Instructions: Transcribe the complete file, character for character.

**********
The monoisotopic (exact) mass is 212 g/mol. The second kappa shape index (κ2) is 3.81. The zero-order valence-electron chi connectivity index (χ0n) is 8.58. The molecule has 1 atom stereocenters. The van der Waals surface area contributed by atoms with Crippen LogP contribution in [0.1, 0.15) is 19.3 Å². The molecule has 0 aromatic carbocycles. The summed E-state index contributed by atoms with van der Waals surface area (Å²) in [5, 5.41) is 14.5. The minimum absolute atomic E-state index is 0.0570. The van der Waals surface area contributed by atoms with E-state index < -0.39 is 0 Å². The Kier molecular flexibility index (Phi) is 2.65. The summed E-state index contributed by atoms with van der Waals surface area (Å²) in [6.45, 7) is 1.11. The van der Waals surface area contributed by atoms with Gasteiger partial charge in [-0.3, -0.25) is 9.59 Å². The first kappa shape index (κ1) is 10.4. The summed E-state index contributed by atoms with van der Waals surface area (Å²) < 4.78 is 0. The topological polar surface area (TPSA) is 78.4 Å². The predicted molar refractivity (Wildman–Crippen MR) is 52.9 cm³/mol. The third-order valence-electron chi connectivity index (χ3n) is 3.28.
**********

The monoisotopic (exact) mass is 212 g/mol. The second kappa shape index (κ2) is 3.81. The zero-order valence-electron chi connectivity index (χ0n) is 8.58. The molecule has 1 atom stereocenters. The van der Waals surface area contributed by atoms with Crippen LogP contribution in [0.1, 0.15) is 19.3 Å². The molecule has 0 aromatic carbocycles. The summed E-state index contributed by atoms with van der Waals surface area (Å²) in [5, 5.41) is 14.5. The minimum absolute atomic E-state index is 0.0570. The van der Waals surface area contributed by atoms with E-state index < -0.39 is 0 Å². The Kier molecular flexibility index (Phi) is 2.65. The summed E-state index contributed by atoms with van der Waals surface area (Å²) in [6.45, 7) is 1.11. The van der Waals surface area contributed by atoms with Gasteiger partial charge in [-0.3, -0.25) is 9.59 Å². The first kappa shape index (κ1) is 10.4. The summed E-state index contributed by atoms with van der Waals surface area (Å²) < 4.78 is 0. The topological polar surface area (TPSA) is 78.4 Å². The predicted molar refractivity (Wildman–Crippen MR) is 52.9 cm³/mol. The third-order valence-electron chi connectivity index (χ3n) is 3.28.